I have been watching a repeat of the Ken Burns Series on WWII on out PBS station. One of the things that stuck me the most is the interviews with some of the veterans. With few excetions they say that it is very difficult for them to describe what it was like. That there are really no words that can convey what they felt and saw and experienced. I found this also to be the case with the Vietnam Vets I knew as well. In fact one of the people on this show was a woman who had to live with her mother and father under Japanese occupation in the Philippines. When they finally arrived back in the states after being freed, people would ask what it was like. But when they started to explain their experience, these same people would change the subject. They really did not want to know. It made them far to uncomfortable to hear about it.
I cannot myself imagine what it was like to be in a war. Any war. I have never had that experience. And as more than a few people on the Ken Burns series had said: "You had to be there."
I can imagine what it is like to be poor because I have been there. Where if my brother did not catch any fish, we would not have had dinner. Where we would buy unlabeled cans at the supermarket because they were cheap. Where I and a friend who was in the same condition would split a sandwich we got at the cafeteria for lunch. Where a trip to the beach was a big deal in the summer because we could afford to leave Florida and get out of the heat.
So when I hear of situations like this where the Senate wants to cut programs that are helping those that are down and out, it does bother me but it does not surprise me much.
Siobhan Kolar can't believe that thousands of jobs, including her own with an unemployment advocacy nonprofit called Chicago Jobs with Justice, are on the Senate's, fiscal chopping block.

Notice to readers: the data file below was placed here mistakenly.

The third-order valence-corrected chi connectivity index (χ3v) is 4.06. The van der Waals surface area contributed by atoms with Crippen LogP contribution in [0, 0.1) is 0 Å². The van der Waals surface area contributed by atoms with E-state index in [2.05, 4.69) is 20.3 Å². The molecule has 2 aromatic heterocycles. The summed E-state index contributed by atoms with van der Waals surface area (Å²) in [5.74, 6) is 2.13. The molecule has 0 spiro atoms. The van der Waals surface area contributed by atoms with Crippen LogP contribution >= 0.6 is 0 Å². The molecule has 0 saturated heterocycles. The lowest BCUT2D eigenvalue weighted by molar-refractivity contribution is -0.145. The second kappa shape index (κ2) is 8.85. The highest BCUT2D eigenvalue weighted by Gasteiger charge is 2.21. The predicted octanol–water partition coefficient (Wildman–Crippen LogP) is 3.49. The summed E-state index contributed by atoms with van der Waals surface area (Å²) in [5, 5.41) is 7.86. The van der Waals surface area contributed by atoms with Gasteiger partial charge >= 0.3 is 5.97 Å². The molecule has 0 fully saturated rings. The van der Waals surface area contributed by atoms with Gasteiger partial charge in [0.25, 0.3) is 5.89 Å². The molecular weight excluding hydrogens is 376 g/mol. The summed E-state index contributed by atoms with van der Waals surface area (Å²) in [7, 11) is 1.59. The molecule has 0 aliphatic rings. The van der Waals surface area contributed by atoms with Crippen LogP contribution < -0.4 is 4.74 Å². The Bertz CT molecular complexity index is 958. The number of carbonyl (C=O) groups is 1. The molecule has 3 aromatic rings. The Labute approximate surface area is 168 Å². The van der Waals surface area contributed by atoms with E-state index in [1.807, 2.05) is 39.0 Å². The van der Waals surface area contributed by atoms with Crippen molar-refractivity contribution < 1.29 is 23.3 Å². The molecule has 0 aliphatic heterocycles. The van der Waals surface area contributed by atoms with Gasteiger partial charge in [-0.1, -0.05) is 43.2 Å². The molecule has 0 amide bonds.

"They're completely not tuned in and not connected. They're totally out of touch with what's going on," said Kolar, 42, in an interview with Huffpost. Most of Kolar's $14 per hour salary comes from an Emergency Fund created to subsidize jobs through the Temporary Assistance for Needy Families program (formerly known as welfare).
The Emergency Fund, a $5 billion product of the stimulus bill, created some 240,000 jobs in 37 states and is all set to expire on Thursday. The Senate has rejected several opportunities to extend the program for another year at a cost of $1.5 billion -- too much for deficit hawks to spare.
See the people in congress do not really represent us - those of us living on the edge economically -because they have never been there. They have no idea what it's like to live from pay check to pay check. Or not know if your going to be employed tomorrow or wind up loosing your house or whether you can afford to get medical help for you sick child. They don't come from that background. They have never been there.
One of the most popular Senators from Florida was Lawton Chiles who when he rand to the Senate walked from Pensacola to Key West and in the process was able to see and meet a vast number of people in the state. He go to know them as wells as their problems. Not the greatest Senator bay any stretch, but one of the most concerned. Or Bob Graham who would work one day at various jobs.
Bob Graham's campaign trademark was to work a full, eight-hour day at various jobs which represented Florida's constituents. He began his Workdays in 1974, teaching a semester of civics at Miami Carol City Senior High School in Miami while serving in the Florida Senate. At that time, Bob Graham was on the Education Committee. After a speech, M. Sue Riley, an English teacher at Carol City, approached Bob Graham and said, "The only problem with members of the Education Committee is nobody has any experience in education." Bob Graham was taken aback at that assertion and asked, "Well, what can I do about that?" A few months later, Ms. Riley contacted Senator Graham with a proposal to teach the next semester of civics. Following that teaching experience, he performed 99 additional workdays just in time for his 1986 successful campaign for U.S. Senate. Since then, he has completed 386 workdays. Graham has continued doing workdays throughout his tenure as governor and in the United States Senate. His jobs have included service as a police officer, busboy, railroad engineer, construction worker, fisherman, garbageman, factory worker, and teacher. On No. 365, he checked in customers, handled baggage and helped serve passengers on US Airways.
We need to find a way to get people into congress who know what it's like to be something other than a high priced lawyer or doctor or politician. What it's like to be one of us.